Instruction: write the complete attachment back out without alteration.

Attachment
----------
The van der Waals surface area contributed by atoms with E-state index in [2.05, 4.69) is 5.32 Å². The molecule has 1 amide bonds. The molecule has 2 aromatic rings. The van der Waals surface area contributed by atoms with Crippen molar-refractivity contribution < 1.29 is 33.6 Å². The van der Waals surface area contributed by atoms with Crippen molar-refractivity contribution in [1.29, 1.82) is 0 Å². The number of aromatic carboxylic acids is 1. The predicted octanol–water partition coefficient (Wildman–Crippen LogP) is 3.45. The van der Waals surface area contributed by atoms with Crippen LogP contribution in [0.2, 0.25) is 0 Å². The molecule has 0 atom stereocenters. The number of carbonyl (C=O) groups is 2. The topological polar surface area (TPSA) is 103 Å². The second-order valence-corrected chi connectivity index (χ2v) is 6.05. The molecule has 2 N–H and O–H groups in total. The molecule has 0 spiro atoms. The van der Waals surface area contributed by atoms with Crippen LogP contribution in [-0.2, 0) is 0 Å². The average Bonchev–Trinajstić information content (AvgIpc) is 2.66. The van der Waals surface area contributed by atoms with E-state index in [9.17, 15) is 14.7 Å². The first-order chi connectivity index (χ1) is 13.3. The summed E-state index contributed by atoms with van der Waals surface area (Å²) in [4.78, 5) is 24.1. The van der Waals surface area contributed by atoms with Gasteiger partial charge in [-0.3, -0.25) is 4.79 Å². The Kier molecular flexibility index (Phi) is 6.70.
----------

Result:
The van der Waals surface area contributed by atoms with E-state index in [2.05, 4.69) is 5.32 Å². The molecule has 1 amide bonds. The molecule has 2 aromatic rings. The van der Waals surface area contributed by atoms with Crippen molar-refractivity contribution < 1.29 is 33.6 Å². The van der Waals surface area contributed by atoms with Crippen molar-refractivity contribution in [1.29, 1.82) is 0 Å². The number of aromatic carboxylic acids is 1. The predicted octanol–water partition coefficient (Wildman–Crippen LogP) is 3.45. The van der Waals surface area contributed by atoms with Crippen LogP contribution in [0.2, 0.25) is 0 Å². The molecule has 0 atom stereocenters. The number of carbonyl (C=O) groups is 2. The topological polar surface area (TPSA) is 103 Å². The second-order valence-corrected chi connectivity index (χ2v) is 6.05. The molecule has 2 N–H and O–H groups in total. The molecule has 0 spiro atoms. The van der Waals surface area contributed by atoms with Crippen LogP contribution in [-0.2, 0) is 0 Å². The average Bonchev–Trinajstić information content (AvgIpc) is 2.66. The van der Waals surface area contributed by atoms with E-state index in [9.17, 15) is 14.7 Å². The first-order chi connectivity index (χ1) is 13.3. The summed E-state index contributed by atoms with van der Waals surface area (Å²) in [4.78, 5) is 24.1. The van der Waals surface area contributed by atoms with Gasteiger partial charge in [-0.3, -0.25) is 4.79 Å². The Kier molecular flexibility index (Phi) is 6.70.